Wheels

Posted , by Ray Lesserin Categories: Ray Lesser Editorialstagged: bikes, cars, transportation, wagonLeave a Comment
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My first set of wheels was a red Radio Flyer wagon. My grandpa used to drag me to the butcher and the fish store in it, which always seemed like a lot of fun until he bought a bunch of chicken livers, or the fishmonger gave him a bag full of old fish heads to take home for our cat. I’d wind up with this stink in my lap on the way home, and then all day the kids in the neighborhood would make fun of the way I smelled. Also the wagon was never very reliable transportation, because Grandpa was in his eighties and sometimes had bursitis, so I was often left to drag around my own stinky wagon, which was never as good as having Grandpa power.

Before long I got my first tricycle. It was blue and had streamers hanging off the hand grips, but I could never get the thing going fast enough to make them stream. I tootled around in front of my house in my underwear for hours on end, carrying around a water pistol and pretending I was a policeman chasing speeders, jaywalkers, and Nazi spies. Eventually the front wheel went flat and nobody would fix it for me, so I piled it into the back of the garage with my stinky wagon.

My first bike was a Schwinn one-speed with enormous, fat tires. My dad helped me learn to ride it by guiding me around the back yard, so that when I fell (often) it wouldn’t hurt as much as falling on the asphalt of the playground. I spent a lot of time riding around the block to see if anything interesting was happening. It wasn’t. Once I figured out how to make this bike go fast I crashed it head-on into a parked car and bent the front wheel so badly that riding it felt like going on a merry-go-round pony. I eventually traded the Schwinn to a kid down the street for a used chemistry set, which turned out to be a disappointment because all the chemicals that you needed to make things explode were already used up.

When I was ten I got a paper route and used my stinky wagon until I saved up enough money to buy a three-speed Raleigh bike. It took longer than I thought to save up because the tips were lousy, maybe because too many of the newspapers wound up smelling like the wagon. The Raleigh allowed me to go uphill with ease and downhill with speed. On this dream-machine I got my first taste of the freedom of the road, venturing for miles out to the mall to look at the parakeets and hamsters at Woolworths or down to the park to play pick-up games of ball or throw nuts at the squirrels and my friends.

I got my first car in college when my brother sold me his old Ford LTD for 300 bucks. It was limited in many ways, not the least of which was how far it could go before you needed to pour another quart of oil into the engine, more coolant into the radiator, or more brake fluid into the master cylinder. This Ford gave me the most important lesson about cars that I’ve ever had, which is that, even though it might be inconvenient, it is OK if your car won’t start, but it’s really not OK if your car won’t stop. It also taught me why cars have emergency brakes, and how to have the presence of mind to use one when you’re about to die.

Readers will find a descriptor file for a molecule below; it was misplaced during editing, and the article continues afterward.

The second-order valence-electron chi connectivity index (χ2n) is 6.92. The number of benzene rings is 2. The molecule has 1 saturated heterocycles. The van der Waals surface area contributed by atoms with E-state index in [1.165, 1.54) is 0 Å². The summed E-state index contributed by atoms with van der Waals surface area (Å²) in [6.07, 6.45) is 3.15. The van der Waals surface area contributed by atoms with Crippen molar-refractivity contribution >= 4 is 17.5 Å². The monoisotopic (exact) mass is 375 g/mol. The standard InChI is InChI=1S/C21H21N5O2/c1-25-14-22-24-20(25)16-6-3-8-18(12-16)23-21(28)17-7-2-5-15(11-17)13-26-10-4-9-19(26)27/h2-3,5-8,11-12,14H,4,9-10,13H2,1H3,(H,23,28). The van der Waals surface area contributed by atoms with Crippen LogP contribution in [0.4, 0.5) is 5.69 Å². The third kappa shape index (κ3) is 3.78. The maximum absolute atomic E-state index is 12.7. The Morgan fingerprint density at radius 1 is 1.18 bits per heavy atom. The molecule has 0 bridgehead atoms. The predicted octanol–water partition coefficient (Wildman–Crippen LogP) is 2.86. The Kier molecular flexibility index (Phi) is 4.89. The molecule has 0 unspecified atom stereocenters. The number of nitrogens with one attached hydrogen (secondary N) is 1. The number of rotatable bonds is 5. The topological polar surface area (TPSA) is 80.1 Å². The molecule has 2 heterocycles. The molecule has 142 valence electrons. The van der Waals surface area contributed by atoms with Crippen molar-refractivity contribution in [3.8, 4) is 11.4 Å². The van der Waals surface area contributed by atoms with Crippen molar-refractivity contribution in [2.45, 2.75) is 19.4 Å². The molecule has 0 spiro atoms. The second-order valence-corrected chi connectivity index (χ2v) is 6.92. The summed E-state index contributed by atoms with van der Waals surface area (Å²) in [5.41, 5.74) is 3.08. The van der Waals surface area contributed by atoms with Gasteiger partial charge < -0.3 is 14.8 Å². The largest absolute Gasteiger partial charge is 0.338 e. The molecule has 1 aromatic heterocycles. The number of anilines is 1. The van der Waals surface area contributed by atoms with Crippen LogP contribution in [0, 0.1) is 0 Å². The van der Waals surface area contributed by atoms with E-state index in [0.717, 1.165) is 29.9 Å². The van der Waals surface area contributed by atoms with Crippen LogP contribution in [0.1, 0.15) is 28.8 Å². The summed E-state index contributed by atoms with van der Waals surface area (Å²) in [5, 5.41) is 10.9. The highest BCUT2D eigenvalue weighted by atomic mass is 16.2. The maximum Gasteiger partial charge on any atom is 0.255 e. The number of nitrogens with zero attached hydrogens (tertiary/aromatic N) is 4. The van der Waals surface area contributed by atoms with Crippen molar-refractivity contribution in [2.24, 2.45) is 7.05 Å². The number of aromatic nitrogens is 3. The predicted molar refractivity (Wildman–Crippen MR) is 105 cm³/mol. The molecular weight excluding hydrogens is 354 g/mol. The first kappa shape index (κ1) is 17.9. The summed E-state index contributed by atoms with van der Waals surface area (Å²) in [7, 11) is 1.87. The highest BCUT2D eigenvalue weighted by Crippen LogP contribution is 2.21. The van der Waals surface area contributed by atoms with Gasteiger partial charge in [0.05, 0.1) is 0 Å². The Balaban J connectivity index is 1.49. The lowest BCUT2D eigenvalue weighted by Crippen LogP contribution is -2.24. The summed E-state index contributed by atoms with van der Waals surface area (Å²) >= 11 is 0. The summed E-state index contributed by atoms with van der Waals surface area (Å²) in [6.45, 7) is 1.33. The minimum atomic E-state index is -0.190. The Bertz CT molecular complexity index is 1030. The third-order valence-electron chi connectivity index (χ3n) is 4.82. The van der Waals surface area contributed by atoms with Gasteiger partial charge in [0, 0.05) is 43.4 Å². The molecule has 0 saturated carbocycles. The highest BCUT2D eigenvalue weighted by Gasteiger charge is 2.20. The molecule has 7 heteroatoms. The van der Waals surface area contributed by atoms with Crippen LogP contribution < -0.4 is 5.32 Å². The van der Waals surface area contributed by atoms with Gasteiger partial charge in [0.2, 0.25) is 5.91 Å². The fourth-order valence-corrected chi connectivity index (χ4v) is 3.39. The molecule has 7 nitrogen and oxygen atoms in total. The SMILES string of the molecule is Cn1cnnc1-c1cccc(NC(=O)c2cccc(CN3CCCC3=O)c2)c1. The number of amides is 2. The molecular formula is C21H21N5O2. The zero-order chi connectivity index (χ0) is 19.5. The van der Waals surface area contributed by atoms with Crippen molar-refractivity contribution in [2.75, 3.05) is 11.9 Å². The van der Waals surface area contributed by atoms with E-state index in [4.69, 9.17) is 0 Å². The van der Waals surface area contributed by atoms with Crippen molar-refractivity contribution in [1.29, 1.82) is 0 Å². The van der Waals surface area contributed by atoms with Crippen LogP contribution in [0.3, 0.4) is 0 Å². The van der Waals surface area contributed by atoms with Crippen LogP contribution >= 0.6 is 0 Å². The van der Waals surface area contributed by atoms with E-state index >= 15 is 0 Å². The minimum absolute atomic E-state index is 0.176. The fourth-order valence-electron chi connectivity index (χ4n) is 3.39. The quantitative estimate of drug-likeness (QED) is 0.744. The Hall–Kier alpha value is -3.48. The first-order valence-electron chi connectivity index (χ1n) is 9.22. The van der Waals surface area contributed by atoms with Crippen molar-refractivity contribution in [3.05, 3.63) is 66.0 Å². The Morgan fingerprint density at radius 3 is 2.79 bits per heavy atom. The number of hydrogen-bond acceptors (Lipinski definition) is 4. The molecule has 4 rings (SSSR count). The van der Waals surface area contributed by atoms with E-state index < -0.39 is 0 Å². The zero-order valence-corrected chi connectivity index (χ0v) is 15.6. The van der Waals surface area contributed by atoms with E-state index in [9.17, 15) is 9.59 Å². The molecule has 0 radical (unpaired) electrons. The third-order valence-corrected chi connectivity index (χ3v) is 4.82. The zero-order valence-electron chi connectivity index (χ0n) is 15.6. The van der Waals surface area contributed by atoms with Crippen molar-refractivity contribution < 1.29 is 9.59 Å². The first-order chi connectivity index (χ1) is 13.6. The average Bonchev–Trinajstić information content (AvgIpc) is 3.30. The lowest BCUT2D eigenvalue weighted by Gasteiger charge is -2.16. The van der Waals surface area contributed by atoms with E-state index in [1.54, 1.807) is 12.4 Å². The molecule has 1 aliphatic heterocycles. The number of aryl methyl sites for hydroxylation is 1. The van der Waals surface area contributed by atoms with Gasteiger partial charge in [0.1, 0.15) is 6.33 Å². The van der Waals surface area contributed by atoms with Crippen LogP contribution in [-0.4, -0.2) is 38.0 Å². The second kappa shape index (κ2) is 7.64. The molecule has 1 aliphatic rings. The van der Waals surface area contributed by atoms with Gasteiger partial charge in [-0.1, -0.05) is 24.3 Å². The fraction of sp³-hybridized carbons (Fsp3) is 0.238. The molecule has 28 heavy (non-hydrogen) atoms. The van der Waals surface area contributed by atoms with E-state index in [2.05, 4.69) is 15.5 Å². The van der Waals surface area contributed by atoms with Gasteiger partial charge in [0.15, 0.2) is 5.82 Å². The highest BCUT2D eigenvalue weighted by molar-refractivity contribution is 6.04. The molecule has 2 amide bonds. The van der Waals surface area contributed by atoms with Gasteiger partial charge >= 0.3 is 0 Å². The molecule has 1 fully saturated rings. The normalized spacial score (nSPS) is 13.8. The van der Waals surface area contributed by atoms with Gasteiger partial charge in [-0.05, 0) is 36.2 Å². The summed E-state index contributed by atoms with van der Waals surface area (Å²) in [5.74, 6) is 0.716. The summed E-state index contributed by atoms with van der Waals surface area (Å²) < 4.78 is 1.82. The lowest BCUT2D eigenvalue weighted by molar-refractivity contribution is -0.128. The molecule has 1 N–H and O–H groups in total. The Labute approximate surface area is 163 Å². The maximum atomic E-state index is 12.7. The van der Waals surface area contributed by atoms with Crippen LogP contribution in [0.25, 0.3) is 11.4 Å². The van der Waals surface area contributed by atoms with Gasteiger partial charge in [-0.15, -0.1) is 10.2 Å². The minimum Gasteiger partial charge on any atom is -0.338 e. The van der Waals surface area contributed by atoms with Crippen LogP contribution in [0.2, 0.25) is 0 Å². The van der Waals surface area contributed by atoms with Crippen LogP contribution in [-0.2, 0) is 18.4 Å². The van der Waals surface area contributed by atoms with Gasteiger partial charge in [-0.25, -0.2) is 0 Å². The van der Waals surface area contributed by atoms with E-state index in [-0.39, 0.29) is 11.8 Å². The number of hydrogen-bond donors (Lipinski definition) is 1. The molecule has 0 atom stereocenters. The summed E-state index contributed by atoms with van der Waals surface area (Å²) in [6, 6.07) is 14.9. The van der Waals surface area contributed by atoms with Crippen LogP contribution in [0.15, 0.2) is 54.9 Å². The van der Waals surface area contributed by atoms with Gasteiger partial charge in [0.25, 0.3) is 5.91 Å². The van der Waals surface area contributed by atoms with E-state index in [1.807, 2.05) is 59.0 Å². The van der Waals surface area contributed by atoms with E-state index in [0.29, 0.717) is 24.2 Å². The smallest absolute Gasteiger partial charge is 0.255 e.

When the Ford finally conked out I had an extended phase of using my thumb to get around. The way this worked was I’d stand on the side of the road, trying my best not to look like a psycho killer or a drug addict, and stick my thumb up in the direction I hoped to go. Then a stream of hundreds of cars and trucks would whiz by, occasionally acknowledging my existence by giving me the finger, or shouting something witty like, “Get a job, hippy!” Eventually, if I had the patience, some old wreck of a vehicle, driven by a guy who probably was a drug addict and/or psycho killer would stop to offer me a ride, and I’d happily hop in to see how much closer he might bring me to my ultimate destination.

I finally scraped together another 300 bucks and bought a 1961 Ford Econoline van. Like my first Ford this one barely ran, but it had the tremendous benefit of being able to double as my apartment. When I was finished with my daily activities I’d park on some quiet residential street, pull the curtains and crash in my sleeping bag. This saved me a lot of money on rent, but periodically I’d get woken up in the morning by some of my neighbors pounding on the side of my home and threatening to perform even more bestial acts on my van and me. I took this as a cue to drive away to the diner for breakfast.

I’ve gone through many other sets of wheels since then, from the pick-up truck of my back-to-the-land days to the seven-seat mini-vans that often still weren’t big enough for all the kids and their teammates days. I’ve gone from zipping around on ten-speed racers to cruising bikes, with built in shock absorbers and big, fat padded seats. Lately I’ve been thinking about the coming stage of wheels, when I’ll just stick my thumb out to my iPhone and a self-driving robot will appear at my door within seconds to take me where I want to go. I just hope it doesn’t smell like chicken livers and old fish heads.

Posted , by Ray Lesserin Categories: Ray Lesser Editorialstagged: bikes, cars, transportation, wagonLeave a Comment
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